Physical Diagnosis, M2 Course
Devin Nickol, M.D.
Following today's lecture, students should understand the following:
1. The reasons why accurate and timely diagnosis of streptococcal pharyngitis is important.
2. The challenges involved in diagnosing streptococcal pharyngitis clinically.
3. A rational approach to the diagnosis and treatment of patients with pharyngitis.
A 19-year-old female presents to clinic with a two day history of sore throat with difficulty swallowing. She has also noted fevers (~ 101 F) and states "the glands in my neck are swollen." She has not noted a cough. On exam she is febrile (101.8 F), and you note white tonsillar exudates as well as anterior cervical lymphadenopathy. She does not have conjunctival injection.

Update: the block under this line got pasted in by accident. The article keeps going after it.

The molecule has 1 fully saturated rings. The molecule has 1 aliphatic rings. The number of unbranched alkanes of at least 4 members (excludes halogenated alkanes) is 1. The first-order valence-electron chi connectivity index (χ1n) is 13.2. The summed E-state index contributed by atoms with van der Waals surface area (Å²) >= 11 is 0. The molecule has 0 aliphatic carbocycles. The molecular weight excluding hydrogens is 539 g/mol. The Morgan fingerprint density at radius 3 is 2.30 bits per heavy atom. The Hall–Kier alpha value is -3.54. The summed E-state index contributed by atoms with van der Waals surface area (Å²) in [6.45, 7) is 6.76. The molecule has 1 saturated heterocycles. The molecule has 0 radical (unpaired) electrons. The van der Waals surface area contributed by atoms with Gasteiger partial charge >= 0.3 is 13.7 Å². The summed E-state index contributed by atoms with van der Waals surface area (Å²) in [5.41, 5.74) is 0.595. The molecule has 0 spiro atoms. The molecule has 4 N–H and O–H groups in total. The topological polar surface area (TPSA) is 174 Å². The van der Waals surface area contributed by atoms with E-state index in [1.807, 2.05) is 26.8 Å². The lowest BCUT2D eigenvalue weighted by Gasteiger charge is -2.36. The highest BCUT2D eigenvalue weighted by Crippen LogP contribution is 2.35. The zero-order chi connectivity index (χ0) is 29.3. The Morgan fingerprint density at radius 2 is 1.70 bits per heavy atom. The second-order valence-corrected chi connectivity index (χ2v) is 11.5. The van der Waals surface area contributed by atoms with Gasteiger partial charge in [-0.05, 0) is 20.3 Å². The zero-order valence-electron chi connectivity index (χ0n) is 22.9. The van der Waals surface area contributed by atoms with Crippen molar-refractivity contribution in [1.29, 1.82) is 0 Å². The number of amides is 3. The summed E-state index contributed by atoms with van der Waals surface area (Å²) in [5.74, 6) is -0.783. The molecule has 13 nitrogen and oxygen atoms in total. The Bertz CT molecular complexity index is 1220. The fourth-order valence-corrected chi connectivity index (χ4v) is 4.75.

What do you do?
- What is it?
- How common is it?
- How much money do we spend diagnosing and treating it?
- What causes it?
Most common etiology:
Most common bacterial cause:
Other bacterial causes:
- How do we diagnose the underlying cause of pharyngitis?
- Why do we care what the underlying cause is?
- Why not just treat everyone?
- How often is a sore throat caused by Group A streptococci?
- How accurate is the history and physical at diagnosing streptococcal pharyngitis?
- How accurate are individual physical exam findings?
- How can patients be stratified into risk groups using the physical exam?
- How should these different risk groups be treated?
- How should the patient in the case presentation be treated?